Snow blankets SHU

Joey Khan Photography

Joey Khan Photography

South Orange’s neighboring city of Newark, N.J. received 28.1 inches of snow as of the afternoon of Jan. 24, unofficially breaking the previous 1996 record of 27.8 inches according to  The National Weather Service is due to release official statistics and verification within the next week.

Thomas Giordano,  assistant director of Emergency Management in the Department of Public Safety, said the University has certain steps prepared for when South Orange anticipates storms such as Jonas.

Both Public Safety and Facilities Engineering monitored weather forecasts to determine if weather conditions could impact the safety and operation of the campus, Giordano said in an email about Jonas.

“The Office of Emergency Management at SHU Public Safety provided this information to a designated group of University officials so that preparations could be made and decisions made regarding University operations,” Giordano said.

Facilities Engineering scheduled personnel for snow removal duty and readied snow removal equipment in anticipation of the storm.

“Based on expected snowfall amounts and ongoing weather conditions, and in consultation with the SHU Director of Public Safety, a decision is made by the University Provost regarding the cancellation of classes and events and closure of the University,” Giordano said.

He adds that the costs of the work depends on the number of facilities personnel and work hours put into maintaining the campus during storms. At times, outside contractors are brought onto campus to help clear and dispose of the snow.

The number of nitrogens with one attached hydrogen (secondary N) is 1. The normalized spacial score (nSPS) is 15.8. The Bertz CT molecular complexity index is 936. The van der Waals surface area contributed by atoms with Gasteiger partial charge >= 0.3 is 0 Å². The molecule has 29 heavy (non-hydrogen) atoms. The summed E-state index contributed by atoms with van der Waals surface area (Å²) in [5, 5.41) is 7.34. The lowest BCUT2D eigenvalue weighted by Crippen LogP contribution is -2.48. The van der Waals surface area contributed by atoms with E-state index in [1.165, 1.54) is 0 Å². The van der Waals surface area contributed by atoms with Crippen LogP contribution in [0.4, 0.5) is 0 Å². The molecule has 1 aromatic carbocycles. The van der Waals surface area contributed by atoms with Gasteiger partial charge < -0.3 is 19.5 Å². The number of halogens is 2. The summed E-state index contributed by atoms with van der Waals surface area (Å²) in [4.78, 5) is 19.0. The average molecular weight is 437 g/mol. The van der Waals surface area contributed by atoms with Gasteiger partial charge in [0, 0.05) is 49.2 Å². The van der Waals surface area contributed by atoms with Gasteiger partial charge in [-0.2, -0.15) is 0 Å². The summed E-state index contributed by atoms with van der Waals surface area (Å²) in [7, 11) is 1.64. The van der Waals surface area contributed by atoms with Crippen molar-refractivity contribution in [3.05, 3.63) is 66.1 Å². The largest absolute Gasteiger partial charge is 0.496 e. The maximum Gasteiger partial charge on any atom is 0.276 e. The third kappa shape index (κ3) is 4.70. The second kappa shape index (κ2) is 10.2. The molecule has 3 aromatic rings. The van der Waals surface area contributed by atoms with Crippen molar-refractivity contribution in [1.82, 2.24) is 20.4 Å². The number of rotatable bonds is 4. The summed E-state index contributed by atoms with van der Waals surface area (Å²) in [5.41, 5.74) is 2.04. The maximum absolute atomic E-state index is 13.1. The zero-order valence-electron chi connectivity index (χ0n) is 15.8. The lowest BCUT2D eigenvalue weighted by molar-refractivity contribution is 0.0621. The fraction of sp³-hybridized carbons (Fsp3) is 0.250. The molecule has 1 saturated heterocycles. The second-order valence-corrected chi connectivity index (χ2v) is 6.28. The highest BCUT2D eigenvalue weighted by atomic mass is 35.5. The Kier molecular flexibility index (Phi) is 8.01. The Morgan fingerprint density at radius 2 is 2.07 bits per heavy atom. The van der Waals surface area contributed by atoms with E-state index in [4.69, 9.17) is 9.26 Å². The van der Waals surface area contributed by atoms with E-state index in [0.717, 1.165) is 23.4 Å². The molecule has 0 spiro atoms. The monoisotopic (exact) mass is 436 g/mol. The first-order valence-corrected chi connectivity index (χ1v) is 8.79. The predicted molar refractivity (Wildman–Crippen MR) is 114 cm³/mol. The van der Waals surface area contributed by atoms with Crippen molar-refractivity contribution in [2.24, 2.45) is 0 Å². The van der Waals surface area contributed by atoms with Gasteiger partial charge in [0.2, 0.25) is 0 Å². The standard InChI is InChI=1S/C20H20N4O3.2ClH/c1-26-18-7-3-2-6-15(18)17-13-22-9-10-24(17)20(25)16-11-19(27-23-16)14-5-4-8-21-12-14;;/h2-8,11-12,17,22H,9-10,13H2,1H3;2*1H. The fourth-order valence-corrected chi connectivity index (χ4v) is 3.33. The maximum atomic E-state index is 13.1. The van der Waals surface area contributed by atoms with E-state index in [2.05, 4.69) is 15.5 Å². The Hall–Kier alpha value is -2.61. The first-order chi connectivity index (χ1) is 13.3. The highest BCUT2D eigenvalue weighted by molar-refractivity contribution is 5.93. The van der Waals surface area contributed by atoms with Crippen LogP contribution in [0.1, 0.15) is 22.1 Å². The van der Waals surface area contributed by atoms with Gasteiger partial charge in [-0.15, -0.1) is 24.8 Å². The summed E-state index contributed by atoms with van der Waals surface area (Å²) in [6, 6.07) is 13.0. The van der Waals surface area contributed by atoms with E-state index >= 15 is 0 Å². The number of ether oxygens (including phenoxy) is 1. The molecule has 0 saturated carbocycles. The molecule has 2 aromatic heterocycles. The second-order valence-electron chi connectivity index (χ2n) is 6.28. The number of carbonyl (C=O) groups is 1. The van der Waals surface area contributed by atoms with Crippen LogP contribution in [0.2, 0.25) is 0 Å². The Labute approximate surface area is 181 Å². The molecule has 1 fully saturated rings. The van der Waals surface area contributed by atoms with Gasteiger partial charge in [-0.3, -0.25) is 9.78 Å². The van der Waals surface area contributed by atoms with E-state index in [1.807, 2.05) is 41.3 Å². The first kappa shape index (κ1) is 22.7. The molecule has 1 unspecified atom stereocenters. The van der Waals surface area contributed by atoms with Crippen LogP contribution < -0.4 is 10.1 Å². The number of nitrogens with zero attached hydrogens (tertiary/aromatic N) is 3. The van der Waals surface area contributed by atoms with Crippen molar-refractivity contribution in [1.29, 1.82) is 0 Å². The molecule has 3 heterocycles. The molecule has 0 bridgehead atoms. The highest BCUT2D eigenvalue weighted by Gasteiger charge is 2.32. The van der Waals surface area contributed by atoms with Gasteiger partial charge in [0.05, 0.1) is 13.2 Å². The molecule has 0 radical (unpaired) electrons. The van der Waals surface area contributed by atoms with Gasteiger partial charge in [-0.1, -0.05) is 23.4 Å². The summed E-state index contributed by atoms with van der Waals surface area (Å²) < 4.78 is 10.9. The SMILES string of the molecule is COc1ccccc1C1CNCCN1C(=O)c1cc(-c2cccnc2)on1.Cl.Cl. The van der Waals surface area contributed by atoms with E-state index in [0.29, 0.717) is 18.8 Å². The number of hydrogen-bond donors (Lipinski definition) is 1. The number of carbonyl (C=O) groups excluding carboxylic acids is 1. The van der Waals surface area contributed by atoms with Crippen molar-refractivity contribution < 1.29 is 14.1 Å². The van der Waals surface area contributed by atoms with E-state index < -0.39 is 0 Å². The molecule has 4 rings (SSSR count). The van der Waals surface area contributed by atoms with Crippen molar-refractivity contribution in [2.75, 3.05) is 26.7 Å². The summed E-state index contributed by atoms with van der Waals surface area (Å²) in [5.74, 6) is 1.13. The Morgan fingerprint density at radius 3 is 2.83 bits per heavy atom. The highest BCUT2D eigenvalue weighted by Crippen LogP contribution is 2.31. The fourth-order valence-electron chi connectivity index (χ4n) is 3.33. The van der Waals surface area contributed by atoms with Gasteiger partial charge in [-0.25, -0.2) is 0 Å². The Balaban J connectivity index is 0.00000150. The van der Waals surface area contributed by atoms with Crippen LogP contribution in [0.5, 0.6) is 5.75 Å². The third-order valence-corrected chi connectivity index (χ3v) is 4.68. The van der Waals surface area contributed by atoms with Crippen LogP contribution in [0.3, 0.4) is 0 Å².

“Facilities attempts to keep a reasonable amount of supplies on hand based on past experience,” Giordano said. “Snow removal from campus roadways, parking lots, and sidewalks and the dispersing of ice melting substances is performed by employees of SHU Facilities Engineering.”

The Department of Public Safety relays reports of problem areas, whether icy or snow packed, to Facilities

Giordano said that, “SHU Facilities personnel work very long hours in difficult conditions to reduce snow and ice related hazards on campus.”

Public Safety and Security also sent out multiple emails with weather and safety campus updates and regarding the cancellation of classes, events, SHUFLY and SafeRide throughout the weekend and into Monday Jan. 25.

Classes and events were shut down at Seton Hall University from Saturday morning until Monday at 12 p.m.  

Thomas Chen, assistant athletics director for Digital Media and Communications, said the weather did not stop the women’s basketball team.

“The women’s basketball games went on as scheduled. The Pirates won both games and had strong crowds for both games. The Friday night game vs. Xavier had the second-highest attendance of the season behind only the Rutgers game on Nov. 16,” Chen said in an email. “We have very loyal and supportive fans, and we appreciate that they took the time to come support the women’s basketball team despite the snow.”

However, Chen said the snow prevented the swimming and diving meet between Seton Hall and the University of Connecticut that was scheduled for Jan. 24.  

Lindsay McGowan, sophomore public relations major and a diver on the team, was disappointed when the meet was canceled: “UConn has a great team and it would have made for a really exciting meet. It stinks that we couldn’t showcase our hard work this weekend.”

McGowan said that the team had an inter-squad meet for their last home meet of the season where the team members competed against each other rather than compete against another school.

Jessica Videña, junior nursing major and commuter from Springfield, N.J. said un-cleared roads created slow traffic and delays.

“I was kind of nervous mainly because I had driven in the snow on Sunday and felt like I was slipping, but it wasn’t as bad as I thought,” Videña said. “I definitely considered not coming today (Jan. 25), but I had to since it was one of my major nursing classes.”

Alexandra Gale can be reached at

Author: Staff Writer

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